Michael Hyde

On October 26, 1998, shortly after 10:30 p.m., Michael Hyde and his friend Daniel Hartesty were driving to a sports bar to play pool when they were pulled over by an Abington, MA police officer. Three more Abington police officers arrived shortly after the stop was initiated. Police claimed that Hyde was pulled over because the white Porsche he was driving had a loud exhaust system and a broken light for its rear license plate.

Hyde, a musician, always carried a tape recorder around with him so that he could keep track of ideas he had for his band. Hyde activated his tape recorder at the beginning of the traffic stop so that he could keep a record of his interaction with the police.

The police ended up detaining Hyde and Hartesty for about 15 to 20 minutes. During the traffic stop, the police ordered both men out of the car. They frisked┬áHartesty and searched Hyde’s car without his consent. The police swore at Hyde, asked him for personal information such as why he was in Abington and how long he had lived at his current address, and accused him of transporting cocaine in his car.

Ultimately, they allowed Hyde and his passenger to leave without issuing a citation.

Hyde felt that he had been harassed and that the police had profiled him because of his long hair and Porsche, so he went to the Abington police headquarters with his tape recording of the traffic stop to make a complaint to internal affairs. When the police found out that Hyde had tape recorded the traffic stop, they arrested him and charged him with felony wiretapping under the Massachusetts wiretapping statute, a law which prohibits the creation of “secret” audio-recordings of others.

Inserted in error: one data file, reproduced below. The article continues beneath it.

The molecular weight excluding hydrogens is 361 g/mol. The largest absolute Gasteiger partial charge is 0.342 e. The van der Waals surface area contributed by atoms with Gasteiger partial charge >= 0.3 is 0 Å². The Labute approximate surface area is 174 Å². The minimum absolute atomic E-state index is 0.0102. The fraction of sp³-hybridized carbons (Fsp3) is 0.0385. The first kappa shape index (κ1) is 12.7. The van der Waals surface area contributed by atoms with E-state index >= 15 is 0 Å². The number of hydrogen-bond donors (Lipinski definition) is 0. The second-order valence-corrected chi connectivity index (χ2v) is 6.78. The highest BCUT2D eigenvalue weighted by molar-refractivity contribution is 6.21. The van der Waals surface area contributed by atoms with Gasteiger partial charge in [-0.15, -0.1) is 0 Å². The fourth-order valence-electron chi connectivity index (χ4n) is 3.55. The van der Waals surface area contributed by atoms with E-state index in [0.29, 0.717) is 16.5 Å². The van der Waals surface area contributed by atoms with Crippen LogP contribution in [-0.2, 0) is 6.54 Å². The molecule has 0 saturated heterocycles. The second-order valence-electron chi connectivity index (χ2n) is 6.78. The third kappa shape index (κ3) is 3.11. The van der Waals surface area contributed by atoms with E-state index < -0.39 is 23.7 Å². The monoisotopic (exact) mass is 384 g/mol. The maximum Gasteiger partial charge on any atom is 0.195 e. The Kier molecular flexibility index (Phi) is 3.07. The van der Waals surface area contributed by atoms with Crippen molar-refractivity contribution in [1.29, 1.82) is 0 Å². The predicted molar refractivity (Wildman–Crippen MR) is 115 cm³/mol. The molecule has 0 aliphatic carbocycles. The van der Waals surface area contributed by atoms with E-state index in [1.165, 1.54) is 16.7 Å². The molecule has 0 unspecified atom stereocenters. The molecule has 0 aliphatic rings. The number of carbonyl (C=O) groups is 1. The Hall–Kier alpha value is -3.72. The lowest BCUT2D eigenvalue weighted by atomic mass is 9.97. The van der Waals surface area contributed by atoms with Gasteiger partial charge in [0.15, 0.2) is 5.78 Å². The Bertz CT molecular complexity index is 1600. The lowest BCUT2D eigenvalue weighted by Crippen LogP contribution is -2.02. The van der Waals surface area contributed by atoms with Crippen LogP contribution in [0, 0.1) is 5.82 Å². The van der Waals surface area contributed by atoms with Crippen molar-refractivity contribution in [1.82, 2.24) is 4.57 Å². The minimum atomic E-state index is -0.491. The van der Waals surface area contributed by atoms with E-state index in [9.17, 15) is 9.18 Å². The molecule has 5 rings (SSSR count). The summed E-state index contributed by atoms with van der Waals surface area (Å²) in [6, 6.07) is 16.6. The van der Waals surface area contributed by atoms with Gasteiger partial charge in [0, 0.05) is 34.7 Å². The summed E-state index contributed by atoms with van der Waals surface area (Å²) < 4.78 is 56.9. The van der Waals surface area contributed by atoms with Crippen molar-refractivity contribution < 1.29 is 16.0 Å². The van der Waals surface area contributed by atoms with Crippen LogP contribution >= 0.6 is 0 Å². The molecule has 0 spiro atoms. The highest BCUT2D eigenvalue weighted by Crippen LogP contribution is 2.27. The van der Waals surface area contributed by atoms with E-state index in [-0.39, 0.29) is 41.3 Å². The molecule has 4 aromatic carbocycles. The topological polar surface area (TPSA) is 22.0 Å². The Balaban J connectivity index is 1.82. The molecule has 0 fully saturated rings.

A jury convicted Hyde of violating the statute in less than an hour. He was sentenced to six months probation.

Hyde appealed his conviction, but the Massachusetts Supreme Judicial Court upheld it. The court ruled that Hyde’s recording was “secret” because he had hidden his tape recorder in his car and therefore was created in violation of the wiretapping statute. The court rejected Hyde’s argument that the law does not apply to police officers because they are public officials.

“The problem here could have been avoided if, at the outset of the traffic stop, [Hyde] had simply informed the police of his intention to tape record the encounter, or even held the tape recorder in plain sight,” wrote the court. “Had he done so, his recording would not have been secret, and so would not have violated” the wiretapping statute.

In her dissent, Justice Margaret Marshall expressed concern that the court’s ruling would “allow police officers to conceal possible misconduct behind a cloak of privacy.”

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